containing different extract solutions at varying concentrations (100, 250,
500, 750 μg mL-1) as well as the standard antibiotic solution
(Erythromycin) and the control-blank (sterile water discs) were placed separately
in each quarter of the plate under aseptic conditions. Multiple plates were
(three replications) done for each of the extract. The plates were then maintained
at room temperature for 1 h allowing for diffusion of the solution. All plates
were then incubated at 37°C for 24 h and the zones of inhibition were subsequently
measured in mm in all three replicates using measuring scale and the average
of the three measurements was calculated (Mukherjee et
Determination of minimum inhibitory concentration: MIC of cinnamon and
thyme extracts was calculated using plate dilution method. Taking different
concentrations (100, 250, 500 and 750 μg mL-1) of each plant
extract against 0.1 mL of 10-4 inoculum dilution prepared from 24
h incubated culture of the test microorganism into sterile a sterile plate followed
by pouring of 20 mL Muller Hinton agar medium. In this study, the MIC was the
lowest concentration of plant extracts that exhibited no growth of microorganism
by visual reading. Each experiment was done in triplicates along with positive
and negative controls (Ghosh et al., 2008).
The cinnamon extract at (250, 500 and 750 μg mL-1) concentrations
showed antibacterial activity against Bacillus subtilis, Enterobacter
aeruginosa, Escherichia coli, Staphylococcus aureus
and Staphylococcus epidermidis.
||Antibacterial activity of specific concentration (250 μg
mL-1) of medicinal plant extracts (IZD in mm)
The range of the zone of inhibition was 19 to 29 mm (Table
1). The thyme extract at the same concentrations also exhibited antibacterial
activity against Bacillus subtilis, Enterobacter aeruginosa,
Escherichia coli, Staphylococcus aureus and Staphylococcus
epidermidis. The range of the zone of inhibition was 17 to 28 mm (Table
1). The MIC of cinnamon and thyme extracts against all tested strains
were found to be 250 μg mL-1.
Plants are important source of potentially useful structures for the development
of new chemotherapeutic agents. The first step towards this goal is the in
vitro antibacterial activity assay (Valero and Salmeron,
2003; Zarchil and Babaei, 2006). Many reports are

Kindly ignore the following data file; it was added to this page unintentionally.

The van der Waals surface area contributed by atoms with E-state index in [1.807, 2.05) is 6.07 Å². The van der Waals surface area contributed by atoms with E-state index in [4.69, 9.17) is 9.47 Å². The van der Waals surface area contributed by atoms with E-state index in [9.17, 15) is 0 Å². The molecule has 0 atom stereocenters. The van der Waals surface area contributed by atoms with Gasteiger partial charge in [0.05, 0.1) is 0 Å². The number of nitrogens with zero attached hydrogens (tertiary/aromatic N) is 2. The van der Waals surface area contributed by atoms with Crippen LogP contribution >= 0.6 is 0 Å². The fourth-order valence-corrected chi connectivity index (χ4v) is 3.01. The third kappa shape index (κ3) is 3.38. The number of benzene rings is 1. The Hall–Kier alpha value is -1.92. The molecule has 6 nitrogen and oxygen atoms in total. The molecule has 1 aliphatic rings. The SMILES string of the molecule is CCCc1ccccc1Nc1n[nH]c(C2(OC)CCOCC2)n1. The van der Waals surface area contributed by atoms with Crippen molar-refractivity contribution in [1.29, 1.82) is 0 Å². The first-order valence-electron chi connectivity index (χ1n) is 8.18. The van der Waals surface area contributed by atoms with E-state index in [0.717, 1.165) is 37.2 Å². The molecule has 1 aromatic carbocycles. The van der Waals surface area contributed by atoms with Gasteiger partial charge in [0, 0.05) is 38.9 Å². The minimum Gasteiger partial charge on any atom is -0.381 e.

available on the antiviral, antibacterial, antifungal, anthelmintic, antimolluscal
and anti-inflammatory properties of plants (Kone et al.,
2004; Ghosh et al., 2008). Some of these
observations have helped in identifying the active principle responsible for
such activities and in the developing drugs for the therapeutic use in human
beings (Mahesh and Satish, 2008).
This study shows that extracts of cinnamon and thyme produce effective antibacterial
activity against both gram negative and gram positive food borne pathogens.
Results of this study confirmed the observation of earlier studies by Zarchil
and Babaei (2006).
The cinnamon extract was found to be effective against Escherichia coli
and Staphylococcus aureus. This effect is in agreement with other recent
studies (Yuste and Fung, 2004; Hoque
et al., 2007). In this study the thyme extract showed effective antibacterial
activity against all tested pathogens including Escherichia coli and
Staphylococcus aureus. This result supports the findings of
Dursun et al. (2003), Nevas et al. (2004),
Solomakos et al. (2008) and Friedman
et al. (2006). This study is the first to report the antimicrobial
activity of cinnamon and thyme against Bacillus subtilis, Enterobacter
aeruginosa and Staphylococcus epidermidis collectively.
The current results are very promising and suggest that Cinnamomum
cassia and Thymus vulgaris are beneficial to human health,
having the potential to be used for medical purposes and to be utilized
as anti-bacterial additives in food products.
I thank Ohio University Zanesville for funding this project.